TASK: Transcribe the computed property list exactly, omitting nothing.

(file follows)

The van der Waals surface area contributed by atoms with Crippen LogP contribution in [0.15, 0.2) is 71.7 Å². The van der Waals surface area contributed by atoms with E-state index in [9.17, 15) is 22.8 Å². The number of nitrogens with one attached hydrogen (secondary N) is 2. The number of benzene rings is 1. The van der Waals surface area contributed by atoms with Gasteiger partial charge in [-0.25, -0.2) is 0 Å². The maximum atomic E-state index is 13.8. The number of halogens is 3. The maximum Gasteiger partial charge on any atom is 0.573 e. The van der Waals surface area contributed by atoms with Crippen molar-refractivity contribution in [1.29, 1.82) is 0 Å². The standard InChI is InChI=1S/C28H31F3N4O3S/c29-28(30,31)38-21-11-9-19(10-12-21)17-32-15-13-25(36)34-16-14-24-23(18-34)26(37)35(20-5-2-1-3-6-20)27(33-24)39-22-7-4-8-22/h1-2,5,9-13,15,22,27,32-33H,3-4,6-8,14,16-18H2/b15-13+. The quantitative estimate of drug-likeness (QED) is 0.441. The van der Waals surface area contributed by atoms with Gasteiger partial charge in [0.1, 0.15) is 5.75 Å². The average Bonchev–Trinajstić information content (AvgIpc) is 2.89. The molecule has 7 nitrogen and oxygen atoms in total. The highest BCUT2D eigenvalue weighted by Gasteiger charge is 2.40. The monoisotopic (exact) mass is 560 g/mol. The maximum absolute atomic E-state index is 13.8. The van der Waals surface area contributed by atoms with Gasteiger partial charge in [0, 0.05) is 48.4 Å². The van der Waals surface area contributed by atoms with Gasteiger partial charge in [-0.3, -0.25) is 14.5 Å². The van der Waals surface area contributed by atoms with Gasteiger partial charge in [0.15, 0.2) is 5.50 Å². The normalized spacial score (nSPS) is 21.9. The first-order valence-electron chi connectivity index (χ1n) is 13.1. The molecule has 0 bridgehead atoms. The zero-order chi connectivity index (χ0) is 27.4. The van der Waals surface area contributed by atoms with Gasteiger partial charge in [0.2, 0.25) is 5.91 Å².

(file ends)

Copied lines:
The van der Waals surface area contributed by atoms with Crippen LogP contribution in [0.15, 0.2) is 71.7 Å². The van der Waals surface area contributed by atoms with E-state index in [9.17, 15) is 22.8 Å². The number of nitrogens with one attached hydrogen (secondary N) is 2. The number of benzene rings is 1. The van der Waals surface area contributed by atoms with Gasteiger partial charge in [-0.25, -0.2) is 0 Å². The maximum atomic E-state index is 13.8. The number of halogens is 3. The maximum Gasteiger partial charge on any atom is 0.573 e. The van der Waals surface area contributed by atoms with Crippen molar-refractivity contribution in [1.29, 1.82) is 0 Å². The standard InChI is InChI=1S/C28H31F3N4O3S/c29-28(30,31)38-21-11-9-19(10-12-21)17-32-15-13-25(36)34-16-14-24-23(18-34)26(37)35(20-5-2-1-3-6-20)27(33-24)39-22-7-4-8-22/h1-2,5,9-13,15,22,27,32-33H,3-4,6-8,14,16-18H2/b15-13+. The quantitative estimate of drug-likeness (QED) is 0.441. The van der Waals surface area contributed by atoms with Gasteiger partial charge in [0.1, 0.15) is 5.75 Å². The average Bonchev–Trinajstić information content (AvgIpc) is 2.89. The molecule has 7 nitrogen and oxygen atoms in total. The highest BCUT2D eigenvalue weighted by Gasteiger charge is 2.40. The monoisotopic (exact) mass is 560 g/mol. The maximum absolute atomic E-state index is 13.8. The van der Waals surface area contributed by atoms with Gasteiger partial charge in [0, 0.05) is 48.4 Å². The van der Waals surface area contributed by atoms with Gasteiger partial charge in [-0.3, -0.25) is 14.5 Å². The van der Waals surface area contributed by atoms with Gasteiger partial charge in [0.15, 0.2) is 5.50 Å². The normalized spacial score (nSPS) is 21.9. The first-order valence-electron chi connectivity index (χ1n) is 13.1. The molecule has 0 bridgehead atoms. The zero-order chi connectivity index (χ0) is 27.4. The van der Waals surface area contributed by atoms with Gasteiger partial charge in [0.2, 0.25) is 5.91 Å².